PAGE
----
Homes that never had slope creep or settlement issues but have started to experience them may have been exposed to a special “Trigger Mechanism or Event.”
They may now have geotechnical problems affecting their foundation and may experience foundation cracking or damage out of the blue; walls may start having cracks that never happened before, doors or windows may start rubbing or sticking.
We usually don’t think about “Trigger Mechanisms or Events”
When we start seeing cracks in our foundation, slopping floors, sticking doors and windows or drywall cracks we normally don’t think, “Oh, I bet that there has been a Triggering Mechanism or Event that is causing the problem.”
Examples of what may trigger soil movement
- Highway or Freeway expansion or improvements projects near your home, especially ones on hill sides or where a lot of excavation work has been done in the area
- A large retaining wall built near the home
- Subway or mass transit tunnel constructed deep under or near your property
- An underground mine collapse
- A new home was built next door with a basement or a retaining wall that is near your foundation
- Major water line or sewer line break near your home
Basically, projects or events that has moved or relocated large amounts of soil in your area or next door may be the reason for your house to settle or experience slope creep. (Learn about houses settling)
The cause of the soil movement may have taken place a number of years ago and these are the ones we tend to overlook; like a freeway widening project or a subway tunnel project 10 years ago.
Lawsuits and the courts
Triggering events often end up in court because they are often caused by other individuals or government type agencies which did work or projects that started the problem of soil movement. When prosecuting these types of cases, there is usually a number of “experts and engineers“ that are called upon to do intensive investigations into the reasons for the soil movement, to write long reports and then testify in court.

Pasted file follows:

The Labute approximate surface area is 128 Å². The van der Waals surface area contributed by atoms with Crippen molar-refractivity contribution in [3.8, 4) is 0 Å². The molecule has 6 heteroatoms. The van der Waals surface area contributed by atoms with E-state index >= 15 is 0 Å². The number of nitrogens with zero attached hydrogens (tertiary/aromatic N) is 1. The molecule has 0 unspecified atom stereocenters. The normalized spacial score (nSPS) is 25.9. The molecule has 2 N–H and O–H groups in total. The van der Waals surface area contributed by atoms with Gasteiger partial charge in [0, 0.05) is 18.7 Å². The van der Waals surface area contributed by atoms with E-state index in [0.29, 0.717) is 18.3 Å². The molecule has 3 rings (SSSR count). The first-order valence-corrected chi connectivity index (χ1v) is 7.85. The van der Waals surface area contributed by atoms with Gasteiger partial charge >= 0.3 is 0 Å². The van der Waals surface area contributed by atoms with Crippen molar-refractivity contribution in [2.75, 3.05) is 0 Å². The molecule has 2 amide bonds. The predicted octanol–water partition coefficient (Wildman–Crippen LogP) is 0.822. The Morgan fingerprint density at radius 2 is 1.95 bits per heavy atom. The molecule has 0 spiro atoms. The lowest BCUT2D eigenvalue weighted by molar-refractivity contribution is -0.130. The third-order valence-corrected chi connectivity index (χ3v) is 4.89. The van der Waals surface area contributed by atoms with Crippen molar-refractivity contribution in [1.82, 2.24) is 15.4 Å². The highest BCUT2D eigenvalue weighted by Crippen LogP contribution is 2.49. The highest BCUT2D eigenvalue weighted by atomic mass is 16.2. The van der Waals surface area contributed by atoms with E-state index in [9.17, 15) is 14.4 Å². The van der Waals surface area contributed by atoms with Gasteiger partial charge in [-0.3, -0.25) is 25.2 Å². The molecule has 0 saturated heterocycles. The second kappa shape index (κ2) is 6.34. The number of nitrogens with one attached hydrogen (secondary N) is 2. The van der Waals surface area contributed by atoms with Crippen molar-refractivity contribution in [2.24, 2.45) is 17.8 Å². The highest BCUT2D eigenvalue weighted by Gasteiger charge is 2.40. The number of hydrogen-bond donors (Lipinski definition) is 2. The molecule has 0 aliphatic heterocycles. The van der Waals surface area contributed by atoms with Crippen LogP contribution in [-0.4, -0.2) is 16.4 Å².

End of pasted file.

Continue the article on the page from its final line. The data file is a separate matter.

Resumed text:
These cases tend to on for years and end up in settlements being reached. With the cost being so high and the length of time these cases go on for, it is very difficult for a single homeowner to pursue this type of litigation. Ones, that are attributable to a neighbor excavating a deep basement right next to your foundation, causing settlement and the evidence shows the neighbor is clearly at fault is much cheaper and easy to pursue.
Who to consult
When home owners start noticing cracks and issues with their homes, they may occasionally call out a contractor or structural engineer to see if anything is wrong, and if so, what is causing the issues and if they’re serious. At times other professionals, such as, geotechnical engineers or foundation engineers may be helpful in analyzing the situation.
Slope creep and settling may result in minor to major damage to a home; usually it is minor and creates only inconsequential problems.
When considering if there was a “Trigger Mechanism or Event” that has caused or is causing soil movement, it is wise to look well beyond your property line. To look for construction projects or events that may have triggered soil movement.
This becomes important when there are significant problems that may be costly to correct. One word of advice might be that this is a situation where you may want to “Think out of the box” and speak with your neighbors and the local building department about your concerns.